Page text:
It wasn't that long ago when there were no
alternatives to nursing homes for those who were no longer able
to take care of themselves and live independently, or had family
to care for them.
Today, there are many possibilities for the elderly and infirm.
These include home healthcare, adult daycare, elder foster homes,
adult congregate living communities, board care and lifecare
communities. The choice depends on the level of care needed,
insurance and what is financially feasible.
Sometimes, it's a matter of personal preference, but careful
review by the individual and his or her family is necessary.
Regardless of financial or health status, many people who have
carefully orchestrated the details of their lives suddenly find
themselves unable to manage their financial or personal lives.
They need varying amounts of assistance - just a little help
with organization and planning, or more help with everyday tasks.
Either way, it makes sense for adult children to plan ahead
to help ease the transition that may become necessary in their
It is often difficult, however, for adult children, who have
their own family and business responsibilities, to take the
time to plan for the care of an elderly parent. Even when caring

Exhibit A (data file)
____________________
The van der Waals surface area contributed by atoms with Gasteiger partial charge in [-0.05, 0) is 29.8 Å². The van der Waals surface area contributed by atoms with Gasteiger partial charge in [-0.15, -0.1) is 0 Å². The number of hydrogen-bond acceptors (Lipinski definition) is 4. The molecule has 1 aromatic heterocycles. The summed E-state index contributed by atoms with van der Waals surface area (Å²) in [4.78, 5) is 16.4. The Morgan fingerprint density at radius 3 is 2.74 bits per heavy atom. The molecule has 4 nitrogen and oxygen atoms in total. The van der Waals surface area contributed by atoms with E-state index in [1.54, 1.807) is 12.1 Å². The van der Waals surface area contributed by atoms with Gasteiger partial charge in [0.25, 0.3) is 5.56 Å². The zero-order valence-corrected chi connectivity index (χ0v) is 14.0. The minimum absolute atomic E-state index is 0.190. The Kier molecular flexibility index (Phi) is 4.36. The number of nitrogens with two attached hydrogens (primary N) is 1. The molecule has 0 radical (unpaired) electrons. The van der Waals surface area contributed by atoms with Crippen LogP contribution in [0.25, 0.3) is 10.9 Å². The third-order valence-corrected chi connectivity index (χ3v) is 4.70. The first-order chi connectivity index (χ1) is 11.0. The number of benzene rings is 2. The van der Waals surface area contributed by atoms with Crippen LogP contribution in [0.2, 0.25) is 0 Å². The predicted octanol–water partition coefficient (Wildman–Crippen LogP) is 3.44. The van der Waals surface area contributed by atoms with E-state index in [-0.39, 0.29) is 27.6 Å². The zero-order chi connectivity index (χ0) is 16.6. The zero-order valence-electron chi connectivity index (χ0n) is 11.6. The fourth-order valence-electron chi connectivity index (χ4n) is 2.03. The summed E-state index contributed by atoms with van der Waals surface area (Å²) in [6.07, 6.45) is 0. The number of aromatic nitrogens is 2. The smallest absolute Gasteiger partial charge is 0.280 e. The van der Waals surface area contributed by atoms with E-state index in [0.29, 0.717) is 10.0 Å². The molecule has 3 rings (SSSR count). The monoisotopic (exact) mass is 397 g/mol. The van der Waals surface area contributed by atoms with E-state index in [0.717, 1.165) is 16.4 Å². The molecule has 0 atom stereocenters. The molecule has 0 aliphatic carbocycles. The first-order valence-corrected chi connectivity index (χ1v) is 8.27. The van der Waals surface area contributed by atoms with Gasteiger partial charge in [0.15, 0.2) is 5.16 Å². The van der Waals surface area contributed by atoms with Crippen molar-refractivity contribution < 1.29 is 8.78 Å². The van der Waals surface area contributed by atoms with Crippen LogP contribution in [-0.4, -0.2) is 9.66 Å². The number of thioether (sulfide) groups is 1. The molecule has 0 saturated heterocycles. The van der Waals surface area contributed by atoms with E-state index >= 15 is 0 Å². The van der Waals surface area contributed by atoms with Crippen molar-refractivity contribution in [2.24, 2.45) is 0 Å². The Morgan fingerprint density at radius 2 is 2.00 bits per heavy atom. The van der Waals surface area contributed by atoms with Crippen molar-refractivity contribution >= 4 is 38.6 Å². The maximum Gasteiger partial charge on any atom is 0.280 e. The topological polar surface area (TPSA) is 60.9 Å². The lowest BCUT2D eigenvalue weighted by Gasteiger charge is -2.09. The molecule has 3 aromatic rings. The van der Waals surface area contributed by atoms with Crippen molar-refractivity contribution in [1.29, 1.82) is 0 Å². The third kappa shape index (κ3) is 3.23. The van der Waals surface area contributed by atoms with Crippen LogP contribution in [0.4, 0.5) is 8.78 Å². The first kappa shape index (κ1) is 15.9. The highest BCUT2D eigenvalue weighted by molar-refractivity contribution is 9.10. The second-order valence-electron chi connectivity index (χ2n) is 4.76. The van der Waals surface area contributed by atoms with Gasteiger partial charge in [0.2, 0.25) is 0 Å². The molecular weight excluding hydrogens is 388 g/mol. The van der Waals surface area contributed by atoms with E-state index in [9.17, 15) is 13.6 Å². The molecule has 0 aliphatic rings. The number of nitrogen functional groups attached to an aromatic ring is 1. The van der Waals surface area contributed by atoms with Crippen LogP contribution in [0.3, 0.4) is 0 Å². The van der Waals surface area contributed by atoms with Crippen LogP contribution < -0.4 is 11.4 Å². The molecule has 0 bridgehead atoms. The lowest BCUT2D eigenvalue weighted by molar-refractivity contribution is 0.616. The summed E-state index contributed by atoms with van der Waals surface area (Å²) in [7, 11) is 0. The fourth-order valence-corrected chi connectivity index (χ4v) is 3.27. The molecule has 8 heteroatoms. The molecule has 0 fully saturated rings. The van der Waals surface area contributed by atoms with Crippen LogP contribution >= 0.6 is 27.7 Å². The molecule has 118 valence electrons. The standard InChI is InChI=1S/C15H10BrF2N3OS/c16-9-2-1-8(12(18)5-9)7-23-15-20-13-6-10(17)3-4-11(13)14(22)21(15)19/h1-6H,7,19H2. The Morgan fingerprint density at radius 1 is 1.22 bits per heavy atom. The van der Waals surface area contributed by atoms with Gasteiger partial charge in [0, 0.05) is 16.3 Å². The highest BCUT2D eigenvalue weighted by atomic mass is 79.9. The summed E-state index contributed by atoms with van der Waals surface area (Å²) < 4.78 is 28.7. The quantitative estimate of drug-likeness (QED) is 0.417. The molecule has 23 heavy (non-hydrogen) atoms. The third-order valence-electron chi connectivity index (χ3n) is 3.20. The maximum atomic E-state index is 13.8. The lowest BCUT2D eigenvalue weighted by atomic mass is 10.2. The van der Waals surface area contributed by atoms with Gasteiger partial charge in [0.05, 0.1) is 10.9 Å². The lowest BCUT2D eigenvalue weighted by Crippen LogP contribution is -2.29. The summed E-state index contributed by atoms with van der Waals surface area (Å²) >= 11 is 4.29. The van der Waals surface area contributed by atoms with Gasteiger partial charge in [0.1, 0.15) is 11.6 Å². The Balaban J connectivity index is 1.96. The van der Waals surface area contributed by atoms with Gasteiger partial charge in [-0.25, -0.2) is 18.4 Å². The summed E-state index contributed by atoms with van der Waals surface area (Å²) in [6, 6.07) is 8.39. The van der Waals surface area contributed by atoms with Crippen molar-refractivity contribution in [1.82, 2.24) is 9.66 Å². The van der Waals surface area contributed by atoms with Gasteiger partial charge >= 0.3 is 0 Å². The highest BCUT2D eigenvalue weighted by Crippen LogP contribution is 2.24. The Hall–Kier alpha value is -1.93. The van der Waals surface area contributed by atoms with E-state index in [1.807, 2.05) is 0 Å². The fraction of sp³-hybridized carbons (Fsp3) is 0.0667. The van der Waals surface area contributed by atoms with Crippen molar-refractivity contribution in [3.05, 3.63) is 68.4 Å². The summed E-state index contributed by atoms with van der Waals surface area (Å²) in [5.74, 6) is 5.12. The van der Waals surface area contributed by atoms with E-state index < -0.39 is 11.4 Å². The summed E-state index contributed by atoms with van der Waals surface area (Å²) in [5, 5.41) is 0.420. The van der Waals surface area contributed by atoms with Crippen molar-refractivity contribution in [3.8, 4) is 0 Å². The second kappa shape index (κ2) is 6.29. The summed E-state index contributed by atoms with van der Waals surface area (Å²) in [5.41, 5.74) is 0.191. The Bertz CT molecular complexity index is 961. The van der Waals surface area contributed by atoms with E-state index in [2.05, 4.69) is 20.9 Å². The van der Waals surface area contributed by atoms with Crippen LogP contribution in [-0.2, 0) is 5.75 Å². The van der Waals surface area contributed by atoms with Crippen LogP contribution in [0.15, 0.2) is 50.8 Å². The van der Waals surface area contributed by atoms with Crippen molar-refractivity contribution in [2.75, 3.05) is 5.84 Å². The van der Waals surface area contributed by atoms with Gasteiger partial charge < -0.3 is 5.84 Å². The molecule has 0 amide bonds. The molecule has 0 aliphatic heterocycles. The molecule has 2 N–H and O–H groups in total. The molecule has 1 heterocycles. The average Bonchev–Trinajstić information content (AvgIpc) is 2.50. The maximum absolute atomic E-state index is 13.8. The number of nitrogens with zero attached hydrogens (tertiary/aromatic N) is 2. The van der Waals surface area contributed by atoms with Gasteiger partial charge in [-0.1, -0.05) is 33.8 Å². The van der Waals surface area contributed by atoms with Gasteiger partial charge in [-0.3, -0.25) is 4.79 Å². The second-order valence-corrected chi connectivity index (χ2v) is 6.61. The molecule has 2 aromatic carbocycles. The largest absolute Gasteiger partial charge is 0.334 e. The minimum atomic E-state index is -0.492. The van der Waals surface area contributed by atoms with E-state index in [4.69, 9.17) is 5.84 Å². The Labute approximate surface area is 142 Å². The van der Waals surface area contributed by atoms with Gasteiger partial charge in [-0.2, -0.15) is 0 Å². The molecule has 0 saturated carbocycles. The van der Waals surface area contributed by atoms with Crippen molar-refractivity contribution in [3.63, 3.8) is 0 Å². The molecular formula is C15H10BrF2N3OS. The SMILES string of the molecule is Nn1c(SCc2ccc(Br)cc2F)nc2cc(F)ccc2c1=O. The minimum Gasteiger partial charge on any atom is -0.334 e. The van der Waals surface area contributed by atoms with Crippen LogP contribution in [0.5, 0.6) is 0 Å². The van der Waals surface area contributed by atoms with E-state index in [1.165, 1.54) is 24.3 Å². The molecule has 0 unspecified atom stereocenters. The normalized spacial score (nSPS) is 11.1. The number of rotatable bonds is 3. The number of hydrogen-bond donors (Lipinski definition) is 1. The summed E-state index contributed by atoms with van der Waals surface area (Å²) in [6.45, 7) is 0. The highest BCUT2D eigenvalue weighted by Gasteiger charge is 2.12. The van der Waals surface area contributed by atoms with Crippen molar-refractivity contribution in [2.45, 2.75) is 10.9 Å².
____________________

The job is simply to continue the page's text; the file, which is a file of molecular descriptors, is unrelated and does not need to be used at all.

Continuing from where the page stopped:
middleaged children want to assist their elders, they may be
geographically distanced or they may have difficulty dealing
with the myriad of details and paperwork associated with homecare,
insurance, financing and everything else that takes time from
their own busy lives. There may be some emotional obstacles
to overcome as well.
First, be sure you're familiar with your parents' financial,
insurance and legal affairs. This is critical because a plan
of care must be developed in view of an individual's resources.
Provisions of Medicaid homecare, for example, depend an financial
Next, be sure you have answers to these questions before making
plans for eldercare:
- Is there an existing trust? What are its provisions?
- Is there an annuity that would increase income
and help cover the cost of healthcare?
- Are there life insurance policies that have cash
- Are elderly parents eligible for Social Security
- Do they have long term care insurance?
- Research whether there are any insurance gaps by
comparing a parent's private policies (it any exist) with Medicare.
Is it possible to increase or decrease medical benefits in the Medigap
Policy? Are they overinsured? What are the conditions of care if
covered by an HMO? Is there prescription coverage and, if so, at
what cost vs. out-of-pocket prescription costs?
The key to decision making is
to know the facts, including state and federal tax laws, personal
financial and legal status. Plan ahead and don't be afraid to
ask questions. Most important, before making any arrangements,
consult with attorneys who specialize in elder law, accountants
and other professionals who are experienced in geriatric issues,
problems and solutions.